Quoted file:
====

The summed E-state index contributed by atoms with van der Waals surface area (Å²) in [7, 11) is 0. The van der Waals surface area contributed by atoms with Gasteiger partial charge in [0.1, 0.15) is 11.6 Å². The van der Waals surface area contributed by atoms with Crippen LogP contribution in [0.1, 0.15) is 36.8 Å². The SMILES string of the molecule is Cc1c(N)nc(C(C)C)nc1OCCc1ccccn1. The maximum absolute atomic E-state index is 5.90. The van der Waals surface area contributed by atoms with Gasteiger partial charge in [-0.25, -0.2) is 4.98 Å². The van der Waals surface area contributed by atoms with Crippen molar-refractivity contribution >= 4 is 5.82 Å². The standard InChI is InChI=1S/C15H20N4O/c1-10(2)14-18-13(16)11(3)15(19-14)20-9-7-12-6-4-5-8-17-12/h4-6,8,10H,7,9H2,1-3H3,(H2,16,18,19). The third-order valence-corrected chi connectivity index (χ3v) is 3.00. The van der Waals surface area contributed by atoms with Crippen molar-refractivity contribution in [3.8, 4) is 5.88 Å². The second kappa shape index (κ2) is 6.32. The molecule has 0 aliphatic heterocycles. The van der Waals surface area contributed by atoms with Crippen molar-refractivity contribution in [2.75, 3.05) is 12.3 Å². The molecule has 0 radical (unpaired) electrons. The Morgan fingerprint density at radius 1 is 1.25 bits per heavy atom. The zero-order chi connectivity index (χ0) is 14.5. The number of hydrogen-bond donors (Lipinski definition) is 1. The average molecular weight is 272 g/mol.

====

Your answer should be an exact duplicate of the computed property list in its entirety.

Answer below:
The summed E-state index contributed by atoms with van der Waals surface area (Å²) in [7, 11) is 0. The van der Waals surface area contributed by atoms with Gasteiger partial charge in [0.1, 0.15) is 11.6 Å². The van der Waals surface area contributed by atoms with Crippen LogP contribution in [0.1, 0.15) is 36.8 Å². The SMILES string of the molecule is Cc1c(N)nc(C(C)C)nc1OCCc1ccccn1. The maximum absolute atomic E-state index is 5.90. The van der Waals surface area contributed by atoms with Gasteiger partial charge in [-0.25, -0.2) is 4.98 Å². The van der Waals surface area contributed by atoms with Crippen molar-refractivity contribution >= 4 is 5.82 Å². The standard InChI is InChI=1S/C15H20N4O/c1-10(2)14-18-13(16)11(3)15(19-14)20-9-7-12-6-4-5-8-17-12/h4-6,8,10H,7,9H2,1-3H3,(H2,16,18,19). The third-order valence-corrected chi connectivity index (χ3v) is 3.00. The van der Waals surface area contributed by atoms with Crippen molar-refractivity contribution in [3.8, 4) is 5.88 Å². The second kappa shape index (κ2) is 6.32. The molecule has 0 aliphatic heterocycles. The van der Waals surface area contributed by atoms with Crippen molar-refractivity contribution in [2.75, 3.05) is 12.3 Å². The molecule has 0 radical (unpaired) electrons. The Morgan fingerprint density at radius 1 is 1.25 bits per heavy atom. The zero-order chi connectivity index (χ0) is 14.5. The number of hydrogen-bond donors (Lipinski definition) is 1. The average molecular weight is 272 g/mol.